Each compute node has its own local scratch filesystem. Users may read from and write to this using their own exclusive directory at /localscratch/Users/<HawkID>.
In addition to local storage, each HPC cluster has its own large, shared filesystem mounted across all its nodes via NFS. Analogously, users can read from and write to this using their own exclusive directory at /nfsscratch/Users/<HawkID>.
Scratch filesystems are a shared resource available for the convenience of all users. Therefore, files on these filesystems are subject to deletion after a certain lifespan as determined by the HPC policy committee. Home account storage and purchased storage are not subject to this policy.
On /localscratch, the allowed file lifespan is 30 days after the file was last accessed, and a file's age is the time elapsed since its access timestamp ("atime"). An automated cleanup process will run periodically on each node to delete files whose atime has reached the maximum lifespan. It is also expected that large amounts of data put on /localscratch are cleaned up at the end of a job. Otherwise, the node become unavailable. A node left in this condition will have /localscratch clean entirely, irrespective of time stamps, to make the node available again.
On /nfsscratch, the allowed file lifespan is 60 days after first being written to an /nfsscratch filesystem, and a file's age is the time elapsed since its creation timestamp ("crtime") which is tracked on the fileserver. An automated cleanup process will run periodically on the server to delete files whose crtime has reached the maximum lifespan.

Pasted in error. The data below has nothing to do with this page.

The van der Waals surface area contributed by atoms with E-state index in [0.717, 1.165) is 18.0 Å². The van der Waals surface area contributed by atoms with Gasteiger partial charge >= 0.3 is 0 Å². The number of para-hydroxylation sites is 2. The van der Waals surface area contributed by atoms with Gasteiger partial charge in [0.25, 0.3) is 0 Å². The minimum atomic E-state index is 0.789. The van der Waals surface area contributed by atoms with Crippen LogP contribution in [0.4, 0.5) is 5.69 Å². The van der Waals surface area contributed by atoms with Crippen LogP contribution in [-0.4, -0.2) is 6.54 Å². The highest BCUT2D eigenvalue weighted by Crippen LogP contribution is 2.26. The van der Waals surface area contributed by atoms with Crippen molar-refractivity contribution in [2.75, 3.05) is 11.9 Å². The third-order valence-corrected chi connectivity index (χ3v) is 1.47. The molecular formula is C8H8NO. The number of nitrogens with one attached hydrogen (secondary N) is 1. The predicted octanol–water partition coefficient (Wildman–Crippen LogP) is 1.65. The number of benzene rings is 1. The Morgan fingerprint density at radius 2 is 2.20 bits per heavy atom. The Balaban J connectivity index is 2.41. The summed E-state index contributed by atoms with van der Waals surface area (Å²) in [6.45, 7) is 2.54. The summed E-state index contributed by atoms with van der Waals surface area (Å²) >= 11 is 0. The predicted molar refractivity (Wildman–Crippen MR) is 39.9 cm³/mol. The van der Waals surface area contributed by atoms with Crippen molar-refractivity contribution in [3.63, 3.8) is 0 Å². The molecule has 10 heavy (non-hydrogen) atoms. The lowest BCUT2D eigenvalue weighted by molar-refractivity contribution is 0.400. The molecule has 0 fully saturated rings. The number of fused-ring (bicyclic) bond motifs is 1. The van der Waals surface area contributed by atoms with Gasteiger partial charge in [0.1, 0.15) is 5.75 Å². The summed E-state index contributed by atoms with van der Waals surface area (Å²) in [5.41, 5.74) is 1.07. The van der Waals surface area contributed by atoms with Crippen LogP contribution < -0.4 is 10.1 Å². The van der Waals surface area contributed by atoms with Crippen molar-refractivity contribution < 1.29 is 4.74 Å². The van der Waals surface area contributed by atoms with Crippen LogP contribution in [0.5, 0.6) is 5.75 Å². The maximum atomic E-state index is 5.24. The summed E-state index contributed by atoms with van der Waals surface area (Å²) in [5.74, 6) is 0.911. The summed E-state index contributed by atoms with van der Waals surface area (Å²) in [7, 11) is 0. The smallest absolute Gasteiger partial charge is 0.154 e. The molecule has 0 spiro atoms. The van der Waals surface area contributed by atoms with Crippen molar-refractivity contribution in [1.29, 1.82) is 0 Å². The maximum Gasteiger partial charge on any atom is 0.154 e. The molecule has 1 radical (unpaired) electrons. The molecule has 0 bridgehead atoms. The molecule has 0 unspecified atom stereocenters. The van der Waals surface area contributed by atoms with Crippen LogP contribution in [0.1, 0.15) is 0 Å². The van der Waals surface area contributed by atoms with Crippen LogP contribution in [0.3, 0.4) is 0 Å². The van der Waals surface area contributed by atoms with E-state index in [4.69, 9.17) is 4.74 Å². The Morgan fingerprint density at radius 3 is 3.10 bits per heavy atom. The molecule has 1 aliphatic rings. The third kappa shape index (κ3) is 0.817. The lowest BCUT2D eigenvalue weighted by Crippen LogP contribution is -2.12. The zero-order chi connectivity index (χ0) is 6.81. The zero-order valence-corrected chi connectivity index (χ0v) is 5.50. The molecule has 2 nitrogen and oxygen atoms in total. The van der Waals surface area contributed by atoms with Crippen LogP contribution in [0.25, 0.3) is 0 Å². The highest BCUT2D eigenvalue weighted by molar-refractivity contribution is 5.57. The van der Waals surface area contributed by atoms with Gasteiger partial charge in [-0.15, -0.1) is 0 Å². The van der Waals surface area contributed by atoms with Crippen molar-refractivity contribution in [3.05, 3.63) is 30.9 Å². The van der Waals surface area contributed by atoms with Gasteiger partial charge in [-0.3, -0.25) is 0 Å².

Altering or duplicating files solely to circumvent the scratch cleanup process is against policy. Please make legitimate use of scratch filesystems, then move your intermediate and final results to stable storage in accordance with policy.
Please contact email@example.com with any questions or for assistance with this.
ls -l file
ls -lc file
ls -lu file
All of these timestamps can be different for a single file. Most file and archive utilities will maintain the first 3 timestamps, either by default or optionally. This includes using archive mode ('-a') with either 'cp' or 'rsync'. However, note that no utility can affect a file's crtime at all over NFS.